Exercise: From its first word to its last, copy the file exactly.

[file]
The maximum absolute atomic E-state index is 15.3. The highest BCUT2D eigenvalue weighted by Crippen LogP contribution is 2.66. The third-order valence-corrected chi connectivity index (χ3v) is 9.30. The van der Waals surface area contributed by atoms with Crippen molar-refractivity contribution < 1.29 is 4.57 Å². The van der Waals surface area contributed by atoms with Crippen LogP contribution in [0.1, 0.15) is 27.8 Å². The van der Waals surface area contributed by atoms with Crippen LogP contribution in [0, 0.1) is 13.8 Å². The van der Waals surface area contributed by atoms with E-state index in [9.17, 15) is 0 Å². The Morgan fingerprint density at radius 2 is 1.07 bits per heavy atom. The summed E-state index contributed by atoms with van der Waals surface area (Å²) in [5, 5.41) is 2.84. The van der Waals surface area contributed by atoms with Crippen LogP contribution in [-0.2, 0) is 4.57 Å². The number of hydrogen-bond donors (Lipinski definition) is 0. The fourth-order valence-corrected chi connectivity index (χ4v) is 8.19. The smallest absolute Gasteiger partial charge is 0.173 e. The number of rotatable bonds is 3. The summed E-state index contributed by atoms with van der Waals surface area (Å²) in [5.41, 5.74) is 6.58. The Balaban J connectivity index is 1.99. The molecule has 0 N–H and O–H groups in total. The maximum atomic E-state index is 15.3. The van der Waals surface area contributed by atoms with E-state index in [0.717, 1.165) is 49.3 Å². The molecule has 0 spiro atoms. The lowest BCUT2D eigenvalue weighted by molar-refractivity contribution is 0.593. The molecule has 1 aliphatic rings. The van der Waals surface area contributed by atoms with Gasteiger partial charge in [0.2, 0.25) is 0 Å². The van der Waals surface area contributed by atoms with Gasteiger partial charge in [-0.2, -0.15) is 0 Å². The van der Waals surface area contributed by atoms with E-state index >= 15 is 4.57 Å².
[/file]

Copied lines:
The maximum absolute atomic E-state index is 15.3. The highest BCUT2D eigenvalue weighted by Crippen LogP contribution is 2.66. The third-order valence-corrected chi connectivity index (χ3v) is 9.30. The van der Waals surface area contributed by atoms with Crippen molar-refractivity contribution < 1.29 is 4.57 Å². The van der Waals surface area contributed by atoms with Crippen LogP contribution in [0.1, 0.15) is 27.8 Å². The van der Waals surface area contributed by atoms with Crippen LogP contribution in [0, 0.1) is 13.8 Å². The van der Waals surface area contributed by atoms with E-state index in [9.17, 15) is 0 Å². The Morgan fingerprint density at radius 2 is 1.07 bits per heavy atom. The summed E-state index contributed by atoms with van der Waals surface area (Å²) in [5, 5.41) is 2.84. The van der Waals surface area contributed by atoms with Crippen LogP contribution in [-0.2, 0) is 4.57 Å². The number of hydrogen-bond donors (Lipinski definition) is 0. The fourth-order valence-corrected chi connectivity index (χ4v) is 8.19. The smallest absolute Gasteiger partial charge is 0.173 e. The number of rotatable bonds is 3. The summed E-state index contributed by atoms with van der Waals surface area (Å²) in [5.41, 5.74) is 6.58. The Balaban J connectivity index is 1.99. The molecule has 0 N–H and O–H groups in total. The maximum atomic E-state index is 15.3. The van der Waals surface area contributed by atoms with E-state index in [0.717, 1.165) is 49.3 Å². The molecule has 0 spiro atoms. The lowest BCUT2D eigenvalue weighted by molar-refractivity contribution is 0.593. The molecule has 1 aliphatic rings. The van der Waals surface area contributed by atoms with Gasteiger partial charge in [0.2, 0.25) is 0 Å². The van der Waals surface area contributed by atoms with Gasteiger partial charge in [-0.2, -0.15) is 0 Å². The van der Waals surface area contributed by atoms with E-state index >= 15 is 4.57 Å².